The last few weeks have been themed by work, trying to get cool, playing random sports and of course some dancing. I learned to play squash, was initiated into a local sect of a global running/drinking club called the Hash (slogan 'drinkers with running problem,' joined an actual running club, found a clean stretch of urban beach, and am headed to the US Embassy to play beach volleyball tomorrow. After surviving attack of the parasite, fever and series of stomach issues late last week, Saturday night regained strength enough to hit a few local dance clubs featuring Nigerian music with two guys I met from church - we jammed until late, grabbed some street food and took a rickety '80's toyota cabbie home.
Despite the list above, I have worked 6 days a week as much as my latent internet connection, directionally challenged personal driver and the rolling blackouts of electricity will allow. I have met with government ministers, deans, venture capitalists and computer programmers across Ghana. I am living an education course on the Ghanaian intellectuals, techies, entrepreneurs, mobile operators while surviving the lectures of the government.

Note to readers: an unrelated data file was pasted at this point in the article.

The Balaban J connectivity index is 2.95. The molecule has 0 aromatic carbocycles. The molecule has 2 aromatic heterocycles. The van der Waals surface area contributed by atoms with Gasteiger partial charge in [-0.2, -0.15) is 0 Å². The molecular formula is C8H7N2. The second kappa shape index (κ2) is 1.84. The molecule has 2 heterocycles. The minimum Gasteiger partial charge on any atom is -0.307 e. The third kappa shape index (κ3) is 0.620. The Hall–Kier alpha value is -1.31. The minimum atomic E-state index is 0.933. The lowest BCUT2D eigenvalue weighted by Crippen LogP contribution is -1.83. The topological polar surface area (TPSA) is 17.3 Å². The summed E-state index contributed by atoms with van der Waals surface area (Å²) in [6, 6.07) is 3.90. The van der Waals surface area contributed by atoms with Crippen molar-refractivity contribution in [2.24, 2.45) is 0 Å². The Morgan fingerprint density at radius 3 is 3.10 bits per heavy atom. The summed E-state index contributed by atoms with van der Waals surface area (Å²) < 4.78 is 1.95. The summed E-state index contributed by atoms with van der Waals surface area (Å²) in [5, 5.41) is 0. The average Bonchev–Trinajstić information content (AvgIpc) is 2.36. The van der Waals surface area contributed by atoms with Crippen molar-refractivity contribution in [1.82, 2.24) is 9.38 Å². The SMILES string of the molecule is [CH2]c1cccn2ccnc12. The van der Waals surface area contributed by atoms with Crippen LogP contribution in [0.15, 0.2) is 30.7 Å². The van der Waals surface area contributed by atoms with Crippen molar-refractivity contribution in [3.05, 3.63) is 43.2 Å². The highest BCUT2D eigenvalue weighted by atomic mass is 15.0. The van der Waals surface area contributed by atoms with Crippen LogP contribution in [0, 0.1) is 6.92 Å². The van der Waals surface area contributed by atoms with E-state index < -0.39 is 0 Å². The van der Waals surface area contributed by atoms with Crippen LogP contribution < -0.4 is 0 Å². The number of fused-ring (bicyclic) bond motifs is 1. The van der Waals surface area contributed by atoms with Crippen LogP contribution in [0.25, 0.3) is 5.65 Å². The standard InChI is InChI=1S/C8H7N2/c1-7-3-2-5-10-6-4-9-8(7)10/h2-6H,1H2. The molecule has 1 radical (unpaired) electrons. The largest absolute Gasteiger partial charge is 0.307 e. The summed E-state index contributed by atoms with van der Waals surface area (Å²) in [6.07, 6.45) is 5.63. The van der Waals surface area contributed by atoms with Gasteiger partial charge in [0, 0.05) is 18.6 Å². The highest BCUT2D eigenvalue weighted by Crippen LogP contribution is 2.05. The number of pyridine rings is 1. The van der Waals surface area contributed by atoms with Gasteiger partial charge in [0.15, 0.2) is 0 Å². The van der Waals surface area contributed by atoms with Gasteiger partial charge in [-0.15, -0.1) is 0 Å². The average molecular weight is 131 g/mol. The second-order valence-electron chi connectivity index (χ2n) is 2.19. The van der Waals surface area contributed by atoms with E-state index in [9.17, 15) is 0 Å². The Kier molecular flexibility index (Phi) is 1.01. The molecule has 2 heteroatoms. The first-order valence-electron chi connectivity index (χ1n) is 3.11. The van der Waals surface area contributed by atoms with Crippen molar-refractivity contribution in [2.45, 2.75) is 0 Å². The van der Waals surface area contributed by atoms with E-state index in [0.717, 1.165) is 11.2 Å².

Often ministers and government employees require you to pay them money, called sitting fees, to attend meetings and request consulting fees for their formal advice or permission (we do not pay :). You frequently have to bribe the press to attend and write about events. But possibly the worst of example is the World Bank and such NGOs, who provides loans with exact provisions of where the money is spent, which is typically back in their pockets and then require repayment with hight interest with money that only glanced their economy. I was aware of this WB policy but spent my afternoon with very honest well educated government official who relayed the spiraling effect of the policy in practice - short sighted minister offered millions indentures the country. Interestingly enough, the World Bank has competition here with Chinese banks making a carbon copy sales pitch but with more cash.
On a lighter note, it is a holiday weekend (not sure what holiday yet :) so I will be headed with friends to a family mansion on the southeast coast to enjoy the Gulf of Guinea. Ghanians are awesome hosts and take care of their Obruni.